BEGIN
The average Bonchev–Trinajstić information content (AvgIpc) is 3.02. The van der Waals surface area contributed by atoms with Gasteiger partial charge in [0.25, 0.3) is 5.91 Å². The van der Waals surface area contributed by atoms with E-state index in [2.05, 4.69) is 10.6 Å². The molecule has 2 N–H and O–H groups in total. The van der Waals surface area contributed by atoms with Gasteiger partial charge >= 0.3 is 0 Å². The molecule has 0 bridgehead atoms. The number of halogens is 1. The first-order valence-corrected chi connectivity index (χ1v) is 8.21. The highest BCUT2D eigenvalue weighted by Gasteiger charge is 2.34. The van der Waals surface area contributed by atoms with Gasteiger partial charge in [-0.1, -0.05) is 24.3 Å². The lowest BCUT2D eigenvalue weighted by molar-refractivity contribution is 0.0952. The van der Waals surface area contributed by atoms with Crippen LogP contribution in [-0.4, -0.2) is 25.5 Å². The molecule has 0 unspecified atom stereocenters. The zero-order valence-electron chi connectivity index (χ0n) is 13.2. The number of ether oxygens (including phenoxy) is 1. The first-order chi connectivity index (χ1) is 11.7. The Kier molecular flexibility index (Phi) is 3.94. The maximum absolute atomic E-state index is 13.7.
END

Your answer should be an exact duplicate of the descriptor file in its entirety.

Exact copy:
The average Bonchev–Trinajstić information content (AvgIpc) is 3.02. The van der Waals surface area contributed by atoms with Gasteiger partial charge in [0.25, 0.3) is 5.91 Å². The van der Waals surface area contributed by atoms with E-state index in [2.05, 4.69) is 10.6 Å². The molecule has 2 N–H and O–H groups in total. The van der Waals surface area contributed by atoms with Gasteiger partial charge >= 0.3 is 0 Å². The molecule has 0 bridgehead atoms. The number of halogens is 1. The first-order valence-corrected chi connectivity index (χ1v) is 8.21. The highest BCUT2D eigenvalue weighted by Gasteiger charge is 2.34. The van der Waals surface area contributed by atoms with Gasteiger partial charge in [-0.1, -0.05) is 24.3 Å². The lowest BCUT2D eigenvalue weighted by molar-refractivity contribution is 0.0952. The van der Waals surface area contributed by atoms with Crippen LogP contribution in [-0.4, -0.2) is 25.5 Å². The molecule has 0 unspecified atom stereocenters. The zero-order valence-electron chi connectivity index (χ0n) is 13.2. The number of ether oxygens (including phenoxy) is 1. The first-order chi connectivity index (χ1) is 11.7. The Kier molecular flexibility index (Phi) is 3.94. The maximum absolute atomic E-state index is 13.7.